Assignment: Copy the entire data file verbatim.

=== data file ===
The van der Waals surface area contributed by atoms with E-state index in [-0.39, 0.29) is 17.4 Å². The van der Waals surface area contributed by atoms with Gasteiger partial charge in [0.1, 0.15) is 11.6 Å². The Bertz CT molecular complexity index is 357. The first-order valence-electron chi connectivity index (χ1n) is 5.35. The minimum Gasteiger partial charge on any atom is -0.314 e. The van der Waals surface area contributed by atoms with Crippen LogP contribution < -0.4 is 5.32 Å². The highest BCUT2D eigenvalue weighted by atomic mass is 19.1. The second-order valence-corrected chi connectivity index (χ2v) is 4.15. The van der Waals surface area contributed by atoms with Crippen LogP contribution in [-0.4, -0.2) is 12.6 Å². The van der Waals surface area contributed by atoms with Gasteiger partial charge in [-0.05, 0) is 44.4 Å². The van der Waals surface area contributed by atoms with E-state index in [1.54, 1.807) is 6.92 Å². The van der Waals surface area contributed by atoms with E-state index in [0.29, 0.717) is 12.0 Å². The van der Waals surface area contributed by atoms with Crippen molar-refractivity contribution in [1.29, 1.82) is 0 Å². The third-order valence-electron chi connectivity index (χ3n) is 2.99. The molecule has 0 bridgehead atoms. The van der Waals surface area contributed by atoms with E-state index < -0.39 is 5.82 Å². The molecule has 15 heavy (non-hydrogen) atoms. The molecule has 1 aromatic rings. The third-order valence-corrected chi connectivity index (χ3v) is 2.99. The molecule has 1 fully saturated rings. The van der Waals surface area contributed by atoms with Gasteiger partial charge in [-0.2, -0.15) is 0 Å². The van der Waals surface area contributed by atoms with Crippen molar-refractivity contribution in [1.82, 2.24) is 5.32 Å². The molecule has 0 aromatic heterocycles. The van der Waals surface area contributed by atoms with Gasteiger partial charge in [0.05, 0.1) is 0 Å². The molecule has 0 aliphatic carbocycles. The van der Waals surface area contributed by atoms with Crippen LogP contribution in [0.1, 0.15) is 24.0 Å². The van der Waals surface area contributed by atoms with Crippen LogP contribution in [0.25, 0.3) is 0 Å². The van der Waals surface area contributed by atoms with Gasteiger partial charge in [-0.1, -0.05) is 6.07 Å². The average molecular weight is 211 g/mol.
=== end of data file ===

The van der Waals surface area contributed by atoms with E-state index in [-0.39, 0.29) is 17.4 Å². The van der Waals surface area contributed by atoms with Gasteiger partial charge in [0.1, 0.15) is 11.6 Å². The Bertz CT molecular complexity index is 357. The first-order valence-electron chi connectivity index (χ1n) is 5.35. The minimum Gasteiger partial charge on any atom is -0.314 e. The van der Waals surface area contributed by atoms with Crippen LogP contribution < -0.4 is 5.32 Å². The highest BCUT2D eigenvalue weighted by atomic mass is 19.1. The second-order valence-corrected chi connectivity index (χ2v) is 4.15. The van der Waals surface area contributed by atoms with Crippen LogP contribution in [-0.4, -0.2) is 12.6 Å². The van der Waals surface area contributed by atoms with Gasteiger partial charge in [-0.05, 0) is 44.4 Å². The van der Waals surface area contributed by atoms with E-state index in [1.54, 1.807) is 6.92 Å². The van der Waals surface area contributed by atoms with E-state index in [0.29, 0.717) is 12.0 Å². The van der Waals surface area contributed by atoms with Crippen molar-refractivity contribution in [1.29, 1.82) is 0 Å². The third-order valence-electron chi connectivity index (χ3n) is 2.99. The molecule has 0 bridgehead atoms. The van der Waals surface area contributed by atoms with E-state index < -0.39 is 5.82 Å². The molecule has 15 heavy (non-hydrogen) atoms. The molecule has 1 aromatic rings. The third-order valence-corrected chi connectivity index (χ3v) is 2.99. The molecule has 1 fully saturated rings. The van der Waals surface area contributed by atoms with Gasteiger partial charge in [-0.2, -0.15) is 0 Å². The van der Waals surface area contributed by atoms with Crippen molar-refractivity contribution in [1.82, 2.24) is 5.32 Å². The molecule has 0 aromatic heterocycles. The van der Waals surface area contributed by atoms with Gasteiger partial charge in [0.05, 0.1) is 0 Å². The molecule has 0 aliphatic carbocycles. The van der Waals surface area contributed by atoms with Crippen LogP contribution in [0.1, 0.15) is 24.0 Å². The van der Waals surface area contributed by atoms with Crippen LogP contribution in [0.25, 0.3) is 0 Å². The van der Waals surface area contributed by atoms with Gasteiger partial charge in [-0.1, -0.05) is 6.07 Å². The average molecular weight is 211 g/mol.